As you get closer to your sunset years, rebalance your asset allocation to allow for any adjustments. Before you bring in the experts, on an Excel spreadsheet or paper, jot down your average monthly expenses, rental increases, 2-3% inflation, increased medical costs, income taxes (if you decided to relocate), any any planned life milestones. If unsure, estimate on the higher side. Doing a simple life budget for the next 30-40 years will give you a bird's eye view and prepare you to plan.

5. Adapt and adjust

If your lifestyle, income and fiscal responsibilities have changed, it is a good idea to reassess your financial profile and adjust the amounts you add to the retirement egg. For instance, you may have finished paying off your mortgage or car loan, or the number of dependents have changed (grown children who are now employed) - increase or decrease the amount you save based on these parameters at regular intervals. After all, life is a work in progress.

6. Get help

In fact, retirement planning is health planning. Not everyone can be healthy for a lifetime and mileage varies or may live long enough to reach retirement. In many cases, savings could go towards medical care. The smarter way is to lead a better lifestyle, be active, and eat healthily. If you have prior medical history, get a full medical checkup to be doubly sure.

Many make the mistake of doing it themselves with half knowledge, or have insurance, savings plans and investment plans operate as islands, which can be inefficient and difficult to manage. Thankfully, there is a range of products and services to help.

For instance, Citibank has 'Lifelong Protection' - a flexible life insurance plan which bridges the financial gaps arising out of unfortunate events. You can customize the premium paying term of 7 years and above with the insurance plan benefits extending up to the age 95.

This plan offers the option to invest in a range of funds, which helps to build policy cash value from 3rd year onwards. It also has optional benefits to cover critical illness, permanent total disability, accidental death, hospitalization, long term care, waiver of premium and family income.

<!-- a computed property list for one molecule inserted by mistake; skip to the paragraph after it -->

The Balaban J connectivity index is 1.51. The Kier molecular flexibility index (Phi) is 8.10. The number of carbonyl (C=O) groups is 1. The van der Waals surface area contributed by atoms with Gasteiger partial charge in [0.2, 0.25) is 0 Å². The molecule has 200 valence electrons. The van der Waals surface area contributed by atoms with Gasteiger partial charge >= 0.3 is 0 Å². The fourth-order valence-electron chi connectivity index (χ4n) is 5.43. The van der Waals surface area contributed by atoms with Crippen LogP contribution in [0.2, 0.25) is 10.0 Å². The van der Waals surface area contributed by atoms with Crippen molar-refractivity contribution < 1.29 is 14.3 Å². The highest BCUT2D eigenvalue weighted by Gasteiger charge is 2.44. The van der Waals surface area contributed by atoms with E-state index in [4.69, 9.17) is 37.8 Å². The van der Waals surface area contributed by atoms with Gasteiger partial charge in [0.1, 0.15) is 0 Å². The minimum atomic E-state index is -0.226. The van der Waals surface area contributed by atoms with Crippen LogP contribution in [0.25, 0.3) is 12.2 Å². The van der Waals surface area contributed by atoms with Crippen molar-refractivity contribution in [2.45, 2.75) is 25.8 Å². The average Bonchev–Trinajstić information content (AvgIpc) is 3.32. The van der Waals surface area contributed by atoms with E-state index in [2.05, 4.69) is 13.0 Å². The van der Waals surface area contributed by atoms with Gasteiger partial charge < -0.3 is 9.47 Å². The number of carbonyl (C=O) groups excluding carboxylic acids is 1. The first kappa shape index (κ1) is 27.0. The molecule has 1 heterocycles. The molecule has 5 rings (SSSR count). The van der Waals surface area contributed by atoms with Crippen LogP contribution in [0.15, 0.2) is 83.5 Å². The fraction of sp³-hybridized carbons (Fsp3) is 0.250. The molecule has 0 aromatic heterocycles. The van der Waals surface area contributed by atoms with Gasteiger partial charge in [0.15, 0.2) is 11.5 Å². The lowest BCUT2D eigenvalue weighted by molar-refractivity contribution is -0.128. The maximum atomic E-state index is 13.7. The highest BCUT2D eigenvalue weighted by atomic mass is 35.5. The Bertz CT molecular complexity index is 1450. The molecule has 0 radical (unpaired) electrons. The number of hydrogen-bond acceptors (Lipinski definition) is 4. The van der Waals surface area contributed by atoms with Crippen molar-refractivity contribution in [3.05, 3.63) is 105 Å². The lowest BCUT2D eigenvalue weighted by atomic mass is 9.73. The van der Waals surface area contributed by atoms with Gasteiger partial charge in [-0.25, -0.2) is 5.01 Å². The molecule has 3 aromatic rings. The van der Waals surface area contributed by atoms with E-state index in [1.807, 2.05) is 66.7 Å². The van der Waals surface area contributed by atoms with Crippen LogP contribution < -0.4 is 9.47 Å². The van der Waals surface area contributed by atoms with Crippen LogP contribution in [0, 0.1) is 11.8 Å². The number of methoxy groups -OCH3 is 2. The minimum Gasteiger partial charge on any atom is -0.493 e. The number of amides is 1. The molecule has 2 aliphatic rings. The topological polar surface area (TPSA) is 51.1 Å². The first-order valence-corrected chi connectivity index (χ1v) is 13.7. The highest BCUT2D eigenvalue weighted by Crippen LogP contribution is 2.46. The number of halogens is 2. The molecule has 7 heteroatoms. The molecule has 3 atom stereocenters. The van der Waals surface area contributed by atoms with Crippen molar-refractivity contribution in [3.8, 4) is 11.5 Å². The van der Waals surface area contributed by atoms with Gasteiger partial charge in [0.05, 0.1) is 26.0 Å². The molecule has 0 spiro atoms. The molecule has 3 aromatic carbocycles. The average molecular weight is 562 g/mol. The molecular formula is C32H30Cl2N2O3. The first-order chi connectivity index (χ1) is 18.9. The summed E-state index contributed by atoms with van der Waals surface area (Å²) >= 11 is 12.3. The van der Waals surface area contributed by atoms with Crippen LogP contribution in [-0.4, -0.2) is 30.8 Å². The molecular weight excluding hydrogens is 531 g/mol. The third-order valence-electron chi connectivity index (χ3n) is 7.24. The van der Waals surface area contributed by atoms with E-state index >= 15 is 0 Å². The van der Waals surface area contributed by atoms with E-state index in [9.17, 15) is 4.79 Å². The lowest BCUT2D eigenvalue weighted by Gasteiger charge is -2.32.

Invest Plus, and Wealth Accumulation Plan are other products worth considering that allow you to save to build a retirement corpus. You can customize your portfolio, currency based on your, risk appetite and market conditions. They give access to your capital by allowing, regular withdrawals or partial surrenders, and the flexibility to add optional benefits, premium increment with surplus cash flow. This lets you spend time on more important things and less on managing your investments.

7. You are not retiring alone

When you retire, dependents like your spouse and their expenses must also be considered. Investing in a protection solution should give you peace of mind that you and your family need, should you suffer a serious injury, disability, critical illness or worse death. Invest into products that pay a lump sum insurance amount to your designated beneficiary.

Incorporating life cover, critical illness cover, total and permanent disability benefit, covering yourself and your spouse under one life insurance policy is a good idea. Doing so, early you could gives your family your, the financial security they need for their future.

If you are an expatriate, it's important to consult a lawyer and create a notarized will with the Wills registry in DIFC, if you have assets or investments (beyond insurance) that you wish to disburse in the event of your death.

By starting your retirement plans now, give you the best chance of achieving the retirement you deserve. After all, you worked all your life for money. With sensible retirement planning, you can make money work for you.